New Hampshire Principal Speaks Out on SBAC Testing
The following letter was sent from middle school Principal John Nelson of Fairgrounds Middle School in Nashua New Hampshire to the New Hampshire state department of elementary and secondary education to let them know what his teachers’ experience with the new Smarter Balanced Assessment Consortia test that they took during their December Early Release. Nelson believed his teachers had been successfully incorporating Common Core into their Grade Level Expectations (GLEs) and teaching practices.
To put into perspective where NH falls with regards to standards, they were 5th in the country in 4th grade mathematics standards for proficient performance in 2009 before the implementation of Common Core. They were 7th in the country (MO was No. 1, MA was 19) for National Assessment of Educational Progress (NAEP) scale equivalents of state grade 8 reading standards for proficient performance according to the Nations Report Card produced by the NAEP.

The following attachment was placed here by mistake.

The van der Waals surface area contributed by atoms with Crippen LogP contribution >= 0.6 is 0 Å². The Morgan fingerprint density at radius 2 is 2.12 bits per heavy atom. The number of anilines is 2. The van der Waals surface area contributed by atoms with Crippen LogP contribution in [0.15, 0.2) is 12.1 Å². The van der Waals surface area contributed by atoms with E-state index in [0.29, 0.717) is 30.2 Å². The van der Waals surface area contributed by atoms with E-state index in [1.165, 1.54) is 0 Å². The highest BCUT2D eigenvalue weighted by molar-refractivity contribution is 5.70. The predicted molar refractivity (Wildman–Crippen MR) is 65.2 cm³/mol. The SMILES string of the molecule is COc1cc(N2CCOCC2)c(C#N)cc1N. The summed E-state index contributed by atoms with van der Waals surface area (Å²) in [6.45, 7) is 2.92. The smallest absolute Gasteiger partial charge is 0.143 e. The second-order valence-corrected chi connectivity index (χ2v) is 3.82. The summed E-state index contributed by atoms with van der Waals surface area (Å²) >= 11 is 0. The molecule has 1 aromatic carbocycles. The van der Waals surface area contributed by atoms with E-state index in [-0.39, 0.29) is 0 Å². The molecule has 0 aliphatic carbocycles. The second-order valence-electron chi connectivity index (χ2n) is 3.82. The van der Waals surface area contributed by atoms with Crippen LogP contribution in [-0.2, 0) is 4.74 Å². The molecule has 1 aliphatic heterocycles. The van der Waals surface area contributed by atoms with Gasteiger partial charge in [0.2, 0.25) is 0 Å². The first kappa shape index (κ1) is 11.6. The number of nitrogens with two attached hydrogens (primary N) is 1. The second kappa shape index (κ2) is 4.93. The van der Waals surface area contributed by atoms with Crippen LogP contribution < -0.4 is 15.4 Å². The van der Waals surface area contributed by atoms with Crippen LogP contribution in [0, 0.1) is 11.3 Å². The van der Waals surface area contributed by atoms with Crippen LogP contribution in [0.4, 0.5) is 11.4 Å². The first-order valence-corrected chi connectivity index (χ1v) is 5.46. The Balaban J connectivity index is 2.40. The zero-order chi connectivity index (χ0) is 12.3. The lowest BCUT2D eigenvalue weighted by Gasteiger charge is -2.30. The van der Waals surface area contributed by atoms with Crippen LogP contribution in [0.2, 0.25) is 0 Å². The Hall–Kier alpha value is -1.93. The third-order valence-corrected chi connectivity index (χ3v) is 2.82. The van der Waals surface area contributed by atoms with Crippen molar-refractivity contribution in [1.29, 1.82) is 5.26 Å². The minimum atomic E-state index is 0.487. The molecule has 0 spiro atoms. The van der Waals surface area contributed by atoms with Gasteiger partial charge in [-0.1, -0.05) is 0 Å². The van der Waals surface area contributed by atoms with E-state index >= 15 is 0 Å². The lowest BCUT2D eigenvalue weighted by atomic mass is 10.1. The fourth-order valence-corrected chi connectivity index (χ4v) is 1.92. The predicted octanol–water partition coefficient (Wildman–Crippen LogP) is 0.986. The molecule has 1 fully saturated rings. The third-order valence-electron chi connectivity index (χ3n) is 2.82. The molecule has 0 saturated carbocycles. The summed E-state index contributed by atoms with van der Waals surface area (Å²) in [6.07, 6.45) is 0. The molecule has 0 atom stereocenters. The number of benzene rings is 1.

The comments listed in his letter came from “frustrations they (teachers) had when they were taking the test and disappointment in test format and the difficulties they had trying to use their computer to take this test” that teachers expressed in a debriefing session. Some comments that stand out.
- I feel sad for the students who have to take this test — not many will be successful.
- Kids won’t even get past the computer directions
- This was more of a test on the computer skills than on math concepts.
- I am concerned that the math test is not necessarily testing students math abilities since there is so much reading.
- I did 30 questions in an hour and then had to take a break. My eyes hurt and my shoulders felt strained. When I returned 5 minutes later the work was gone.
These comments mirror those given by New York teacher and parents and seem to indicate that the SBAC test is far from ready for a full scale roll out. The concerns are so broad and deeply embedded in the concept of on-line adaptive testing, it is unlikely that the 6-12 months SBAC has before the first official tests are to be administered will be enough to address them. It certainly begs the question whether states should be basing any education decisions on student scores on these flawed tests.
Missouri children are not required by law to take the standardized tests the school is obligated to administer. Why make them sit through a company’s product development process. Refuse the SBAC test. Download the Missouri Coalition Against Common Core suggested Opt Out Form here.